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Marco Silva exclusive interview: A long-term vision for Everton
'I am here to prepare not just the present but the future of the club'
Last Updated: 21/10/18 4:09pm
Marco Silva is targeting a third consecutive Premier League win when Everton face Crystal Palace on Super Sunday. He tells Nick Wright how he is transforming the club - and why this time he is in it for the long haul.
"The first 15 days were okay," Marco Silva tells Sky Sports with a smile. "I could enjoy my family more, I could take my daughters to school and pick them up. But after 15 days you start to miss everything..."
Silva's voice trails off and the smile slips from his face as he thinks back to those four long months between his departure from Watford in January and his appointment at Goodison Park at the end of May. For a manager known for his obsessive work ethic, his painstaking attention to detail and his fierce ambition, the period in limbo was not easy.
Silva tried to keep his mind sharp, maintaining constant contact with his coaching staff, spending hours piecing together analysis and travelling to as many matches as he could. But there is no substitute for the day-to-day of management. Arsene Wenger has described it as a drug. It represents something similar for Silva.
"It was a really tough time," he says. "You miss your normal day, to come here, to do the training session, to be with your players, even to take your shower like normal in the training ground. The biggest thing, though, is you miss the match. That special day, because that's what you prepare everything for. When you miss matches, it's really tough."
It was not Silva's first period between jobs, of course. From Estoril to Everton, his coaching career has already spanned six clubs in seven years. But in conversation in a small office at Everton's Finch Farm headquarters, it is clear that is not something he intends to repeat any time soon. Silva is five months into a three-year contract. This time he is planning a long stay.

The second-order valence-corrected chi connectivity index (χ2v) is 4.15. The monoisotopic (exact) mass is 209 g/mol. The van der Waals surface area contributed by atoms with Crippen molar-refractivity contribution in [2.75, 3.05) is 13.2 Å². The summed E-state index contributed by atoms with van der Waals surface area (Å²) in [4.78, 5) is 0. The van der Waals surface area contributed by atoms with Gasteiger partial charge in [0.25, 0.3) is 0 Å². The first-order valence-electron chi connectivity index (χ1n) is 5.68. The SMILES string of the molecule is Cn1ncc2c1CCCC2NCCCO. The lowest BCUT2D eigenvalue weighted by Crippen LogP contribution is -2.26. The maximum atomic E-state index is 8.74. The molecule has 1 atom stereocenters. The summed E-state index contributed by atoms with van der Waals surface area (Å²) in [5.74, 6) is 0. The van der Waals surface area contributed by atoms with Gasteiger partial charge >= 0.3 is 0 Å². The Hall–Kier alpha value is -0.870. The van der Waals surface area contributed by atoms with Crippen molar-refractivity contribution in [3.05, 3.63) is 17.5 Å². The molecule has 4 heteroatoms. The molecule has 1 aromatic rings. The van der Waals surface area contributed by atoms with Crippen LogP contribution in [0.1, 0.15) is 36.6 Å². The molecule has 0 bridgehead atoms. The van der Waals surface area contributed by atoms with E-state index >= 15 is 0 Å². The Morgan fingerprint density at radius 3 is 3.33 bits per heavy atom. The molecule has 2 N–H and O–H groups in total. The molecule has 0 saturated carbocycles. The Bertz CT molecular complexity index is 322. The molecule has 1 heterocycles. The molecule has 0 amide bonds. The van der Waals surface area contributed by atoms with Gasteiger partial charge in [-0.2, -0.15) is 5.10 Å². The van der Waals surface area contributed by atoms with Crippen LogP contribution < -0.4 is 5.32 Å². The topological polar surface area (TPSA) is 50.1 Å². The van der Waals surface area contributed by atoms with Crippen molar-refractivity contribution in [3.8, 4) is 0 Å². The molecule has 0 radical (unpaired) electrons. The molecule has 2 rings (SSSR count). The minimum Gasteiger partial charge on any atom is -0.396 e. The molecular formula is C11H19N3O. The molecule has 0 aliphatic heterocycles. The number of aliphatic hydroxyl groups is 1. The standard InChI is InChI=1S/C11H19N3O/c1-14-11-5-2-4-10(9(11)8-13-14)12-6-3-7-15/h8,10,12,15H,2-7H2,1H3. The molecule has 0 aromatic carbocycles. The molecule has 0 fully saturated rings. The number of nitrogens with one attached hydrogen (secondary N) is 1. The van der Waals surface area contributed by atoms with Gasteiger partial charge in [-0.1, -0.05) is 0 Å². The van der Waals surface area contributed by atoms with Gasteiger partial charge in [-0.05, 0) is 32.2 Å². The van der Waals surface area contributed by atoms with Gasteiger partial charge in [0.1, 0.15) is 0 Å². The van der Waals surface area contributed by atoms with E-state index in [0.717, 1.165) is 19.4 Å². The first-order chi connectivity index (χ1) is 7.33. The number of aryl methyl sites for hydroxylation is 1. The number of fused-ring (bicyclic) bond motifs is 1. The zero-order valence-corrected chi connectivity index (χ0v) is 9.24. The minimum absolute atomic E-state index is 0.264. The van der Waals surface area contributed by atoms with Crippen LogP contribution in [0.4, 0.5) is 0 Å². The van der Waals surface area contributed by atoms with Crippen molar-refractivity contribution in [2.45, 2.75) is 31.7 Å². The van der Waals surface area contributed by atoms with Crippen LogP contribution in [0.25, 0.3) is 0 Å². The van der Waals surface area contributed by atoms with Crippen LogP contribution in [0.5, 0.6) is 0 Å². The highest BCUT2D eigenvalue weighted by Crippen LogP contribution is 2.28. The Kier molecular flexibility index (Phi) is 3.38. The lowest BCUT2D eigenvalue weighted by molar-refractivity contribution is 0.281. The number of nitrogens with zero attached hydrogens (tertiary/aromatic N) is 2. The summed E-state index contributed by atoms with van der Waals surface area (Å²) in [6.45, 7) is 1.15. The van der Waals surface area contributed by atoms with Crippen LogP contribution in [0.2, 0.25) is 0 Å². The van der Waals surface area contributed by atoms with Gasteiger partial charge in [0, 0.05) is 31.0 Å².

"That has been my feeling since the first day," he says. "What the owner told me is to not just think about the next day, it's something more. It's to prepare the club to compete at a high level, to achieve what the club achieved at some moments in the past. It's a long process. You can achieve it but you have to build, to make the right steps to prepare the club.
"Of course I know what our fans want. They want to achieve something and they want it tomorrow. I want to give them what they want, I want them to enjoy what they see, with a team that has a big commitment, but I am here to prepare not just the present but the future of the club."
Silva's first task, though, has been to make a clean break from Everton's immediate past. Last season was a dismal experience for everyone at the club and the hangover lingered in Silva's early months in charge, but after back-to-back wins over Fulham and Leicester, there is a growing sense of optimism that things are beginning to come together.